Last week, one of our clients brought over an article in the Tuesday, March 13th, Health & Wellness section of The Wall Street Journal entitled “Don’t Call It Pampering: Massage Wants to Be Medicine” by Andrea Petersen. It cites studies that explore the health benefits of massage. Here are some of the findings:
- A study published in the Archives of Internal Medicine in 2006 showed that full-body Swedish massage greatly improved symptoms of osteoarthritis of the knee. Patients who had massages twice weekly for four weeks and once a week for an additional for weeks had less pain and stiffness and better range of motion than those who didn’t get massages. They were also able to walk a 50-foot path more quickly.
- A full-body massage boosted immune function and lowered heart rate and blood pressure in women with breast cancer undergoing radiation treatment, a 2009 study of 30 participants found.
- A 2010 study at the Emory University School of Medicine with 53 participants comparing the effects of a single 45-minute massage to light touch, found that people who got a massage had a large decrease in arginine-vasopressin, a hormone that normally increases with stress and aggressive behavior, and slightly lower levels of cortisol, a stress hormone, in their blood after the session. There was also a decrease in cytokine proteins related to inflammation and allergic reactions.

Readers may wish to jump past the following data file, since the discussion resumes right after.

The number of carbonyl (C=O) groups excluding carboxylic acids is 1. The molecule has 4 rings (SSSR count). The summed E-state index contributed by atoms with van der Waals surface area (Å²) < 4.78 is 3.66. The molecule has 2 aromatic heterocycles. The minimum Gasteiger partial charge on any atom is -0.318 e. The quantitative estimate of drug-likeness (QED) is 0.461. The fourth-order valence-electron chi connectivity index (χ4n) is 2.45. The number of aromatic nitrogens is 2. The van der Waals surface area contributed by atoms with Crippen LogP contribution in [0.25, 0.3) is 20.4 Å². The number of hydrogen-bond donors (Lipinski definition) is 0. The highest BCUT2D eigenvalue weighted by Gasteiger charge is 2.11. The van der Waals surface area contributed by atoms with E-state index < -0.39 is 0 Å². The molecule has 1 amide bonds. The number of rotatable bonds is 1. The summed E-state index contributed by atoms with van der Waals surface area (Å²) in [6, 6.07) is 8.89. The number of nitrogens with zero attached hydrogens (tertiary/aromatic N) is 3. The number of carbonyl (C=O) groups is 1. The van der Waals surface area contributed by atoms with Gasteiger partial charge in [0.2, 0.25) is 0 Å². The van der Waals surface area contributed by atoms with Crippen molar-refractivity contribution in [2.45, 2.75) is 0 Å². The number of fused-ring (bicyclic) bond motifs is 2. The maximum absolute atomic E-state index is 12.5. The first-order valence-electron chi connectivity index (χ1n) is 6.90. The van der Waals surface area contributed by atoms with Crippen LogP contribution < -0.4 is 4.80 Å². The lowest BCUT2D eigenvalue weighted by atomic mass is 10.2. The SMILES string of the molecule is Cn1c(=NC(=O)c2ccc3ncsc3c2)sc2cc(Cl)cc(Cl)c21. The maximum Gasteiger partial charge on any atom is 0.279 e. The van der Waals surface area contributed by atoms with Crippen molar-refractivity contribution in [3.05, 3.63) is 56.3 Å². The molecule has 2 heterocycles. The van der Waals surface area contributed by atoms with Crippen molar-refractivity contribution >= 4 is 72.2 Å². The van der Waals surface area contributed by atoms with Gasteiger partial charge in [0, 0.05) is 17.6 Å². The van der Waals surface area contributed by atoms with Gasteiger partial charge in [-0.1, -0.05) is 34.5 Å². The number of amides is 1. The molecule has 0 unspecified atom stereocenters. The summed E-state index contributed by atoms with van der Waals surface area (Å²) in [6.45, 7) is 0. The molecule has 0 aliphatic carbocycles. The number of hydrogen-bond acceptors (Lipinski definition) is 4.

- Children given 20-minute massages by their parents every night for five weeks plus standard asthma treatment had significantly improved lung function compared with those in standard care, a 2011 study of 60 children found.
- People who received one of two types of massage – one relaxing, the other more targeted – once a week for 10 weeks had less pain and disability than those who didn’t receive massage, a study of 401 people with low back pain published last year found. Some of the benefits lasted more than nine months after the last treatment.
- In a small study last month at the McMaster University Medical Center In Hamilton, Ontario published in the Journal of Science Translational Medicine, a 10-minute massage promoted muscle recovery after exercise. In the study, 11 young men exercised to exhaustion and then received a massage in one leg. Muscle biopsies were taken in both quadricep muscles before exercise, after the massage and 2 1/2 hours later. The short massages boosted mitochondria production, the energy factory of the cell, and reduced proteins associated with inflammation in muscles that had been exercised to exhaustion.